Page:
Morocco: Civil Society Organizations Make Recommendations to Combat Violence Against Women at the Upcoming United Nations Committee Against Torture
Geneva, Switzerland – On Monday, October 31, 2011, in collaboration with an alliance of Moroccan civil society organizations from diverse regions across the country1, Global Rights, and The Advocates for Human Rights will issue a joint statement to the 47th Session of the United Nations Committee Against Torture (CAT).
“The Advocates is happy to be working with these organizations to improve human rights conditions for women in Morocco,” said Robin Phillips, The Advocates’ Executive Director. “Our joint report to the Committee Against Torture provides compelling recommendations that the Moroccan government can implement to protect women against violence.”
Conquering Culture and Creating Change: A Grassroots Level View from Morocco
This post is by Stephanie Willman Bordat as part of the series 'Culture and Human Rights: Challenging Cultural Excuses for Gender-Based Violence' hosted by and
A Successful Suicide
For the past ten years, we have worked in Morocco for gender equality recognition both in law and in Moroccan society. During this time we have traveled throughout the Northern African state and we have heard countless stories of abuse. But there is one story that stayed with us.
and our local partner non-governmental organizations (NGOs) conducted a nationwide caravan in October 2009. We stopped in a small town in the south of Morocco near Zagora. In coordination with the village leaders we organized a meeting with the local women to discuss violence they had experienced at the hands of their husbands.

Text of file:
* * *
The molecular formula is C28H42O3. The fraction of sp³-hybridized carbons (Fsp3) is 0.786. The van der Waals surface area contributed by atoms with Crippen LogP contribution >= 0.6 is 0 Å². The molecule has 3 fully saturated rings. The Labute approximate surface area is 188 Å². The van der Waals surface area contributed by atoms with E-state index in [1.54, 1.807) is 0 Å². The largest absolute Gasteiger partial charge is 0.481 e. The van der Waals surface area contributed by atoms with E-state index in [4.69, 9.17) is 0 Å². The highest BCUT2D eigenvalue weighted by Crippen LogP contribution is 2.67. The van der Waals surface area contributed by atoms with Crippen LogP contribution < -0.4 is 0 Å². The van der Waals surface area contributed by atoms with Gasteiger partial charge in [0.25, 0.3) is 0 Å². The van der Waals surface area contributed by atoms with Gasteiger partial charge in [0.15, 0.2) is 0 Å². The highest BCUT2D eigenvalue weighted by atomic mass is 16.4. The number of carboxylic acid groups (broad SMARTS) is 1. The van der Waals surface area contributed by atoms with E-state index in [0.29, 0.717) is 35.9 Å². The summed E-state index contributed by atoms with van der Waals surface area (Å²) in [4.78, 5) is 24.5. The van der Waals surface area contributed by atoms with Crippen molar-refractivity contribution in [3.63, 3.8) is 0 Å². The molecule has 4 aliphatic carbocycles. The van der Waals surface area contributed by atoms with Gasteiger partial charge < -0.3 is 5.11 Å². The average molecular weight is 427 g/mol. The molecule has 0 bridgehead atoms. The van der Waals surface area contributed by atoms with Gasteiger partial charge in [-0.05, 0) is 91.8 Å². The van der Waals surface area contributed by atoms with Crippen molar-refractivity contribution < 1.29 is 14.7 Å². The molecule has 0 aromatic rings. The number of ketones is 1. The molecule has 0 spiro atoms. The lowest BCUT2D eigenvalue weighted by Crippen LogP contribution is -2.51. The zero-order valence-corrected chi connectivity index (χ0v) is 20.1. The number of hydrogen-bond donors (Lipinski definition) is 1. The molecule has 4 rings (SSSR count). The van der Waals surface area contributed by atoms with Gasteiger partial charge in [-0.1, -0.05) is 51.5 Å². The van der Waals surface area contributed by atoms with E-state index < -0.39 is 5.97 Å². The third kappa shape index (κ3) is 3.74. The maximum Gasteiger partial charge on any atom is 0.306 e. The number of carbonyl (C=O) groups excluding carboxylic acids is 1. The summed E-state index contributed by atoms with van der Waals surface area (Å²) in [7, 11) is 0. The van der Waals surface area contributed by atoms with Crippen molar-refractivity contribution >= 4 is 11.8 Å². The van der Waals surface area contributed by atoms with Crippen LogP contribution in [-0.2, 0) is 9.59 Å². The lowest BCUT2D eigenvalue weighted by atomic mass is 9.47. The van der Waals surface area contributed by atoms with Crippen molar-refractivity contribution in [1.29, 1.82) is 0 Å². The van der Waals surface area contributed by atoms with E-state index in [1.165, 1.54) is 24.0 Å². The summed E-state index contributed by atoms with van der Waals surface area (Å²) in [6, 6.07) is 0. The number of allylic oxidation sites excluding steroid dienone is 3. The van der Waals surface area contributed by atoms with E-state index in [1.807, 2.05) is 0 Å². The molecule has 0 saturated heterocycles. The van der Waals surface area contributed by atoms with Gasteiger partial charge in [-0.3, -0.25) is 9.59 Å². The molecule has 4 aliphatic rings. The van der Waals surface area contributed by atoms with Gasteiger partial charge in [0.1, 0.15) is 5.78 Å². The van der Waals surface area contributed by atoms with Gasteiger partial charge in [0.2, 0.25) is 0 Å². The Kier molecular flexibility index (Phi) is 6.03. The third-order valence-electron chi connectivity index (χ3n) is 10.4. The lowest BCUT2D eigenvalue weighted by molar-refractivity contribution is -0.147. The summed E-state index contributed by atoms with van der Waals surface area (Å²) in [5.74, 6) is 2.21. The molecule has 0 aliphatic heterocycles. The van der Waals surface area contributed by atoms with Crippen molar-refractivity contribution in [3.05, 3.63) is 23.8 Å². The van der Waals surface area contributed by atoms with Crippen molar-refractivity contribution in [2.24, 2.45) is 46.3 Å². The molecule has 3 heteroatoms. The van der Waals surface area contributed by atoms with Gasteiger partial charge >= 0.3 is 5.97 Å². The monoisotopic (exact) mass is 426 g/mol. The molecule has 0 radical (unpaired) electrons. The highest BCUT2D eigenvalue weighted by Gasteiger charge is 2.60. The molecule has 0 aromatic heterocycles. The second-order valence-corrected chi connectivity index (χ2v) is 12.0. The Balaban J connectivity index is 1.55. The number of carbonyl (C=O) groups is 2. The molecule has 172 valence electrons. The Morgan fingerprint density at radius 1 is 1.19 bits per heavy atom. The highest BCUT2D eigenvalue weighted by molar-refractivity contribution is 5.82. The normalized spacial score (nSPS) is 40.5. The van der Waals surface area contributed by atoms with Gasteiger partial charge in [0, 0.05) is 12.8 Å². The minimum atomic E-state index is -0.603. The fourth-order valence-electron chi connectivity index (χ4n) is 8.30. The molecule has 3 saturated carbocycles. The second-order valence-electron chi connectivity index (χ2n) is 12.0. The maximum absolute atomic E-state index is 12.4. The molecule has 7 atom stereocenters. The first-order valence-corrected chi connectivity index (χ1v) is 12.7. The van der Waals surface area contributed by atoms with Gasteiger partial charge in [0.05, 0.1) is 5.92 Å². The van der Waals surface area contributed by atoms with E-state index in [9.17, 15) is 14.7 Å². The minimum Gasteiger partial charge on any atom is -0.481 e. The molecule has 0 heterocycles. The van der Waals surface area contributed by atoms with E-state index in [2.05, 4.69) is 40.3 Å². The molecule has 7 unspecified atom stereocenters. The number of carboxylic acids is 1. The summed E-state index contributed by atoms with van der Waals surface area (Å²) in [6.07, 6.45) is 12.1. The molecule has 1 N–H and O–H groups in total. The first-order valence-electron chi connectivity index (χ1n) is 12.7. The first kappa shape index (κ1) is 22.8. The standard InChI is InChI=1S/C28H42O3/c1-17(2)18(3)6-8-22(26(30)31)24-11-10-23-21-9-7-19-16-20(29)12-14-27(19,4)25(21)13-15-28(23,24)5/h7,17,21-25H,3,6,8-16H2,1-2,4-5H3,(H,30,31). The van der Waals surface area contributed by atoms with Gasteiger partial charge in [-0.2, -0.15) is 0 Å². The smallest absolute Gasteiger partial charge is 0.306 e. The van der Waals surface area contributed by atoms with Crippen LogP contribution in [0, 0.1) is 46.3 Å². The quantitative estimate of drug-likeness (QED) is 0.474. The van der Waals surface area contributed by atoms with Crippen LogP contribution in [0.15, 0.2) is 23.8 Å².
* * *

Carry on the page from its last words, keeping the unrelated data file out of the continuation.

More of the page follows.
Intimate Partner Violence: High costs to Households and Communities
ICRW and its partners, Bangladesh Institute of Development Studies (BIDS), Economic Policy Research Centre (EPRC) in Uganda and Hassan II University in Morocco, with support from UNFPA, undertook a three-country study in Bangladesh, Morocco and Uganda to estimate the economic costs of intimate partner violence at the household and community levels, where its impact is most direct and immediate. The focus on intimate partner violence was motivated by the fact that this is the most common form of violence against women. A household and community level analysis helps to shed light on intimate partner violence's relationship to both household economic vulnerability and the extent to which scarce public resources for essential health, security and infrastructure services are diverted due to such violence.
UN General Assembly: UN Member States Should Vote Against Proposed Resolution On “Vilification Of Religions”
London 19.11.10: ARTICLE 19 and the Cairo Institute for Human Rights Studies (CIHRS) urge UN Member States to vote against the draft resolution proposed at the current session of the UN General Assembly on “combating religious hatred and vilification of religions”.
Morocco: Unlikely Revolutionaries: Moroccan Government Empowers Women as Spiritual Guides
The Moroccan government has unleashed its latest weapon in the crusade against extremist interpretations of Islam -- female religious leaders. The government hopes that women might spread a more balanced and tolerant version of Islam.
Morocco rape law oppresses women: Activists
Saturday, 07 February 2009
Says forcing a victim to marry rapist is a crime
RABAT (Hassan al-Ashraf)